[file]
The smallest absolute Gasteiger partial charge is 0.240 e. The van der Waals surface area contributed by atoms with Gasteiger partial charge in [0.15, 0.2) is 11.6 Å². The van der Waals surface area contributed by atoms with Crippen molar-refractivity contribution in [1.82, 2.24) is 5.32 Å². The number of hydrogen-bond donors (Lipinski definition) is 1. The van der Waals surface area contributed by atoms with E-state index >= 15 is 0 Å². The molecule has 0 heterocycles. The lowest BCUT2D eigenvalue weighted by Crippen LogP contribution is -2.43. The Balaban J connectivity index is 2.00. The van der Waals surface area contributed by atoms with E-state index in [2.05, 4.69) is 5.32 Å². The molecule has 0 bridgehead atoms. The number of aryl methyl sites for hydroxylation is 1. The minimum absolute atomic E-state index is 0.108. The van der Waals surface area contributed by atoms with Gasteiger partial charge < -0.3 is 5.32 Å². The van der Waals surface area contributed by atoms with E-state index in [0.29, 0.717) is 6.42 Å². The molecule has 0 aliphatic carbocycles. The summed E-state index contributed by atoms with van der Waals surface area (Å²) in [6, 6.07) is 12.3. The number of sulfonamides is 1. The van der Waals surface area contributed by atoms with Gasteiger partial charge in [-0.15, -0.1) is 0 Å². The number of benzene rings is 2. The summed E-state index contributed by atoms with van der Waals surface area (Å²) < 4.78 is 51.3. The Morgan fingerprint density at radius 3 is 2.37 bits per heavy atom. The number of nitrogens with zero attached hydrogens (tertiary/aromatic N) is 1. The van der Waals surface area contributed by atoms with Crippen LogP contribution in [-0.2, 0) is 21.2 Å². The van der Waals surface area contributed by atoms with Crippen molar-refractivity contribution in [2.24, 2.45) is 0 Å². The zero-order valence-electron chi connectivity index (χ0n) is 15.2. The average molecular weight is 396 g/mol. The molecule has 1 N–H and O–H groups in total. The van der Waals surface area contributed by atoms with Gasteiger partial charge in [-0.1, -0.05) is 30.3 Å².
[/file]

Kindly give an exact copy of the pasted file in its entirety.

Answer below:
The smallest absolute Gasteiger partial charge is 0.240 e. The van der Waals surface area contributed by atoms with Gasteiger partial charge in [0.15, 0.2) is 11.6 Å². The van der Waals surface area contributed by atoms with Crippen molar-refractivity contribution in [1.82, 2.24) is 5.32 Å². The number of hydrogen-bond donors (Lipinski definition) is 1. The van der Waals surface area contributed by atoms with E-state index >= 15 is 0 Å². The molecule has 0 heterocycles. The lowest BCUT2D eigenvalue weighted by Crippen LogP contribution is -2.43. The Balaban J connectivity index is 2.00. The van der Waals surface area contributed by atoms with E-state index in [2.05, 4.69) is 5.32 Å². The molecule has 0 bridgehead atoms. The number of aryl methyl sites for hydroxylation is 1. The minimum absolute atomic E-state index is 0.108. The van der Waals surface area contributed by atoms with Gasteiger partial charge < -0.3 is 5.32 Å². The van der Waals surface area contributed by atoms with E-state index in [0.29, 0.717) is 6.42 Å². The molecule has 0 aliphatic carbocycles. The summed E-state index contributed by atoms with van der Waals surface area (Å²) in [6, 6.07) is 12.3. The number of sulfonamides is 1. The van der Waals surface area contributed by atoms with Gasteiger partial charge in [-0.15, -0.1) is 0 Å². The number of benzene rings is 2. The summed E-state index contributed by atoms with van der Waals surface area (Å²) < 4.78 is 51.3. The Morgan fingerprint density at radius 3 is 2.37 bits per heavy atom. The number of nitrogens with zero attached hydrogens (tertiary/aromatic N) is 1. The van der Waals surface area contributed by atoms with Crippen LogP contribution in [-0.2, 0) is 21.2 Å². The van der Waals surface area contributed by atoms with Crippen molar-refractivity contribution in [2.24, 2.45) is 0 Å². The zero-order valence-electron chi connectivity index (χ0n) is 15.2. The average molecular weight is 396 g/mol. The molecule has 1 N–H and O–H groups in total. The van der Waals surface area contributed by atoms with Gasteiger partial charge in [-0.1, -0.05) is 30.3 Å².